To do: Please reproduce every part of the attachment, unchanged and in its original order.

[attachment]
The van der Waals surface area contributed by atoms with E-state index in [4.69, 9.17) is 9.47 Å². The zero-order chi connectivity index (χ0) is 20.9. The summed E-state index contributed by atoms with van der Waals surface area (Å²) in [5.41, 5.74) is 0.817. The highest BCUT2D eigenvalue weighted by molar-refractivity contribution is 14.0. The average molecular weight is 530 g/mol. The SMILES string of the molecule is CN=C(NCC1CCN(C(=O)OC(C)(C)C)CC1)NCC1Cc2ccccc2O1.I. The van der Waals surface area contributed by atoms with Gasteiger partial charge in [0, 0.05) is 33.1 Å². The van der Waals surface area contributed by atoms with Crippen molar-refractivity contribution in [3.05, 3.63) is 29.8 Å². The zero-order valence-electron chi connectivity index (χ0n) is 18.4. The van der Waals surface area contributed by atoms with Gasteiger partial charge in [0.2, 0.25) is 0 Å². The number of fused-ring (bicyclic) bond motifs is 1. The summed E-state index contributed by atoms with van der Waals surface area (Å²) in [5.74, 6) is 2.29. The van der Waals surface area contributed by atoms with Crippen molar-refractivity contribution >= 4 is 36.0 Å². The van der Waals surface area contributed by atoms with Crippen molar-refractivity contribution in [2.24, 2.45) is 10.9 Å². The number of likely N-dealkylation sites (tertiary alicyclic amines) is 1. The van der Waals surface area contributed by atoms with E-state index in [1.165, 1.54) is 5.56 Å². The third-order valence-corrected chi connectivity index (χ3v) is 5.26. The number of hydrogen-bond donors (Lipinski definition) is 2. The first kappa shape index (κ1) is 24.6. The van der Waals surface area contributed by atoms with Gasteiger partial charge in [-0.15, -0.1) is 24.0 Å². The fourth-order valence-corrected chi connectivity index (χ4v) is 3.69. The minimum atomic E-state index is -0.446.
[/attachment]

The van der Waals surface area contributed by atoms with E-state index in [4.69, 9.17) is 9.47 Å². The zero-order chi connectivity index (χ0) is 20.9. The summed E-state index contributed by atoms with van der Waals surface area (Å²) in [5.41, 5.74) is 0.817. The highest BCUT2D eigenvalue weighted by molar-refractivity contribution is 14.0. The average molecular weight is 530 g/mol. The SMILES string of the molecule is CN=C(NCC1CCN(C(=O)OC(C)(C)C)CC1)NCC1Cc2ccccc2O1.I. The van der Waals surface area contributed by atoms with Gasteiger partial charge in [0, 0.05) is 33.1 Å². The van der Waals surface area contributed by atoms with Crippen molar-refractivity contribution in [3.05, 3.63) is 29.8 Å². The zero-order valence-electron chi connectivity index (χ0n) is 18.4. The van der Waals surface area contributed by atoms with Gasteiger partial charge in [0.2, 0.25) is 0 Å². The number of fused-ring (bicyclic) bond motifs is 1. The summed E-state index contributed by atoms with van der Waals surface area (Å²) in [5.74, 6) is 2.29. The van der Waals surface area contributed by atoms with Crippen molar-refractivity contribution >= 4 is 36.0 Å². The van der Waals surface area contributed by atoms with Crippen molar-refractivity contribution in [2.24, 2.45) is 10.9 Å². The number of likely N-dealkylation sites (tertiary alicyclic amines) is 1. The van der Waals surface area contributed by atoms with E-state index in [1.165, 1.54) is 5.56 Å². The third-order valence-corrected chi connectivity index (χ3v) is 5.26. The number of hydrogen-bond donors (Lipinski definition) is 2. The first kappa shape index (κ1) is 24.6. The van der Waals surface area contributed by atoms with Gasteiger partial charge in [-0.15, -0.1) is 24.0 Å². The fourth-order valence-corrected chi connectivity index (χ4v) is 3.69. The minimum atomic E-state index is -0.446.